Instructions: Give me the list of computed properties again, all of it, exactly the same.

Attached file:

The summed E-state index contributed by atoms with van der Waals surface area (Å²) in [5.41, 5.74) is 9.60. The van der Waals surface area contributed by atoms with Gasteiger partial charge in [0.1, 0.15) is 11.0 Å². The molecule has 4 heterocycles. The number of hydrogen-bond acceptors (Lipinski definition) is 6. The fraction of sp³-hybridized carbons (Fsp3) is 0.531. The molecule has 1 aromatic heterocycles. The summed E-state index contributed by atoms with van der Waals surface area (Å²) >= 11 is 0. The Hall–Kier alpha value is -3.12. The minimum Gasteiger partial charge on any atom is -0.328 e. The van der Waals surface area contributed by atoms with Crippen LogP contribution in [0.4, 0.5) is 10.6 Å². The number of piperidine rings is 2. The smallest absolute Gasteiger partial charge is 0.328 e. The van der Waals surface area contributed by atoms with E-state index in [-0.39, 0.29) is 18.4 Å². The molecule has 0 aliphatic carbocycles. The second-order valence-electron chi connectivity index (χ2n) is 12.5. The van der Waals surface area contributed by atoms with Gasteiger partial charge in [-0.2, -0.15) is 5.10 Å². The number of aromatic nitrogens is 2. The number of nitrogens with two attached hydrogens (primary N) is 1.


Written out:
The summed E-state index contributed by atoms with van der Waals surface area (Å²) in [5.41, 5.74) is 9.60. The van der Waals surface area contributed by atoms with Gasteiger partial charge in [0.1, 0.15) is 11.0 Å². The molecule has 4 heterocycles. The number of hydrogen-bond acceptors (Lipinski definition) is 6. The fraction of sp³-hybridized carbons (Fsp3) is 0.531. The molecule has 1 aromatic heterocycles. The summed E-state index contributed by atoms with van der Waals surface area (Å²) >= 11 is 0. The Hall–Kier alpha value is -3.12. The minimum Gasteiger partial charge on any atom is -0.328 e. The van der Waals surface area contributed by atoms with Crippen LogP contribution in [0.4, 0.5) is 10.6 Å². The number of piperidine rings is 2. The smallest absolute Gasteiger partial charge is 0.328 e. The van der Waals surface area contributed by atoms with E-state index in [-0.39, 0.29) is 18.4 Å². The molecule has 0 aliphatic carbocycles. The second-order valence-electron chi connectivity index (χ2n) is 12.5. The van der Waals surface area contributed by atoms with Gasteiger partial charge in [-0.2, -0.15) is 5.10 Å². The number of aromatic nitrogens is 2. The number of nitrogens with two attached hydrogens (primary N) is 1.